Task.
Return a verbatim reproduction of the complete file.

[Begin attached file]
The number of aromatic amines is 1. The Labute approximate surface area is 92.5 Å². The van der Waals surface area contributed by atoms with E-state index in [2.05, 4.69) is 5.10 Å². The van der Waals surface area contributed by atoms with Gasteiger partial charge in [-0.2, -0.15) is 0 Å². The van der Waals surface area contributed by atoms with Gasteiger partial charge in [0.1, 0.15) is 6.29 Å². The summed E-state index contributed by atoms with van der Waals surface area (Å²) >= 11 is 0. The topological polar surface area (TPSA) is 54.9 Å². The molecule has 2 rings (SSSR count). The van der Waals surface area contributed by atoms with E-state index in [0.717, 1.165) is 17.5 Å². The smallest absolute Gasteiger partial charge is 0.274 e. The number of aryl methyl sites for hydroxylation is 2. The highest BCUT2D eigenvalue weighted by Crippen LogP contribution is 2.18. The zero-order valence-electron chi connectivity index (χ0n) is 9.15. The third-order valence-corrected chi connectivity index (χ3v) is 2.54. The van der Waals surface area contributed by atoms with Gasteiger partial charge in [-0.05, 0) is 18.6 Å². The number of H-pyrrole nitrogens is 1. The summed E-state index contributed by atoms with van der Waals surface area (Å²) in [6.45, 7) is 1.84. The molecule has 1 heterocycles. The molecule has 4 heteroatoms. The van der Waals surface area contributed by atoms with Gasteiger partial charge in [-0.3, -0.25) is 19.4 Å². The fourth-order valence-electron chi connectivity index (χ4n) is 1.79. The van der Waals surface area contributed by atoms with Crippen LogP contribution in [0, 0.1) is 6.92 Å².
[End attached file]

The number of aromatic amines is 1. The Labute approximate surface area is 92.5 Å². The van der Waals surface area contributed by atoms with E-state index in [2.05, 4.69) is 5.10 Å². The van der Waals surface area contributed by atoms with Gasteiger partial charge in [-0.2, -0.15) is 0 Å². The van der Waals surface area contributed by atoms with Gasteiger partial charge in [0.1, 0.15) is 6.29 Å². The summed E-state index contributed by atoms with van der Waals surface area (Å²) >= 11 is 0. The topological polar surface area (TPSA) is 54.9 Å². The molecule has 2 rings (SSSR count). The van der Waals surface area contributed by atoms with E-state index in [0.717, 1.165) is 17.5 Å². The smallest absolute Gasteiger partial charge is 0.274 e. The number of aryl methyl sites for hydroxylation is 2. The highest BCUT2D eigenvalue weighted by Crippen LogP contribution is 2.18. The zero-order valence-electron chi connectivity index (χ0n) is 9.15. The third-order valence-corrected chi connectivity index (χ3v) is 2.54. The van der Waals surface area contributed by atoms with Gasteiger partial charge in [-0.05, 0) is 18.6 Å². The number of H-pyrrole nitrogens is 1. The summed E-state index contributed by atoms with van der Waals surface area (Å²) in [6.45, 7) is 1.84. The molecule has 1 heterocycles. The molecule has 4 heteroatoms. The van der Waals surface area contributed by atoms with Gasteiger partial charge in [-0.3, -0.25) is 19.4 Å². The fourth-order valence-electron chi connectivity index (χ4n) is 1.79. The van der Waals surface area contributed by atoms with Crippen LogP contribution in [0, 0.1) is 6.92 Å².